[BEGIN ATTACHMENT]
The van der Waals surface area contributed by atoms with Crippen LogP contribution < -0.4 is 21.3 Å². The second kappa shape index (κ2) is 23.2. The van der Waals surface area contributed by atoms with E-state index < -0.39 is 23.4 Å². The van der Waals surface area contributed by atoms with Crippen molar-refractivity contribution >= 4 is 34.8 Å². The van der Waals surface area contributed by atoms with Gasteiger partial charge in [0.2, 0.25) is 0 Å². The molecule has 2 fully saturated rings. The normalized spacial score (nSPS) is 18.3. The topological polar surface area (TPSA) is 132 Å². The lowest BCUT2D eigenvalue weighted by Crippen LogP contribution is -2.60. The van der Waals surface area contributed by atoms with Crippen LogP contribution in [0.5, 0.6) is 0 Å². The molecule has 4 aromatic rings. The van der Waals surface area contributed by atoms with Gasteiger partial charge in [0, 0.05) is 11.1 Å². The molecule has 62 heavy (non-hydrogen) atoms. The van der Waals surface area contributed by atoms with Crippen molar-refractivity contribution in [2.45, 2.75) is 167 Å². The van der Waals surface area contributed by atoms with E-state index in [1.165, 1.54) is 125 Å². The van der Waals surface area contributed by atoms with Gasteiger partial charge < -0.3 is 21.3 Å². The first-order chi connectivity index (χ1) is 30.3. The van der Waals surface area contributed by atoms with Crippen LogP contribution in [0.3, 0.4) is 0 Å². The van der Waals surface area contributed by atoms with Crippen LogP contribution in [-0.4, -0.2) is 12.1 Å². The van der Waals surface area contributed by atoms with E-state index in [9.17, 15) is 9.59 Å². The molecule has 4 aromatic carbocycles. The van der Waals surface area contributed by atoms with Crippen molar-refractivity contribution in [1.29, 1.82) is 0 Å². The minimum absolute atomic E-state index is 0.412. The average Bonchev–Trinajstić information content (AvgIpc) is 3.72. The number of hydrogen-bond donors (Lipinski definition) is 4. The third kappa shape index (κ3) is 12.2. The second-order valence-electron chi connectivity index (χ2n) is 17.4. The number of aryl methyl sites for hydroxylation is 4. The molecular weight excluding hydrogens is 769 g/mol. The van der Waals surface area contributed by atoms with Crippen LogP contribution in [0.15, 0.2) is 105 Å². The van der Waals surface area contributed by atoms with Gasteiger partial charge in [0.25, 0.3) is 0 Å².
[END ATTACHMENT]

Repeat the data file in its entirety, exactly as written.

The van der Waals surface area contributed by atoms with Crippen LogP contribution < -0.4 is 21.3 Å². The second kappa shape index (κ2) is 23.2. The van der Waals surface area contributed by atoms with E-state index < -0.39 is 23.4 Å². The van der Waals surface area contributed by atoms with Crippen molar-refractivity contribution >= 4 is 34.8 Å². The van der Waals surface area contributed by atoms with Gasteiger partial charge in [0.2, 0.25) is 0 Å². The molecule has 2 fully saturated rings. The normalized spacial score (nSPS) is 18.3. The topological polar surface area (TPSA) is 132 Å². The lowest BCUT2D eigenvalue weighted by Crippen LogP contribution is -2.60. The van der Waals surface area contributed by atoms with Crippen LogP contribution in [0.5, 0.6) is 0 Å². The molecule has 4 aromatic rings. The van der Waals surface area contributed by atoms with Gasteiger partial charge in [0, 0.05) is 11.1 Å². The molecule has 62 heavy (non-hydrogen) atoms. The van der Waals surface area contributed by atoms with Crippen molar-refractivity contribution in [2.45, 2.75) is 167 Å². The van der Waals surface area contributed by atoms with E-state index in [1.165, 1.54) is 125 Å². The van der Waals surface area contributed by atoms with Gasteiger partial charge < -0.3 is 21.3 Å². The first-order chi connectivity index (χ1) is 30.3. The van der Waals surface area contributed by atoms with Crippen LogP contribution in [0.3, 0.4) is 0 Å². The van der Waals surface area contributed by atoms with Crippen LogP contribution in [-0.4, -0.2) is 12.1 Å². The van der Waals surface area contributed by atoms with E-state index in [9.17, 15) is 9.59 Å². The molecule has 4 aromatic carbocycles. The van der Waals surface area contributed by atoms with Crippen molar-refractivity contribution in [1.29, 1.82) is 0 Å². The minimum absolute atomic E-state index is 0.412. The average Bonchev–Trinajstić information content (AvgIpc) is 3.72. The number of hydrogen-bond donors (Lipinski definition) is 4. The third kappa shape index (κ3) is 12.2. The second-order valence-electron chi connectivity index (χ2n) is 17.4. The number of aryl methyl sites for hydroxylation is 4. The molecular weight excluding hydrogens is 769 g/mol. The van der Waals surface area contributed by atoms with Crippen LogP contribution in [0.15, 0.2) is 105 Å². The van der Waals surface area contributed by atoms with Gasteiger partial charge in [0.25, 0.3) is 0 Å².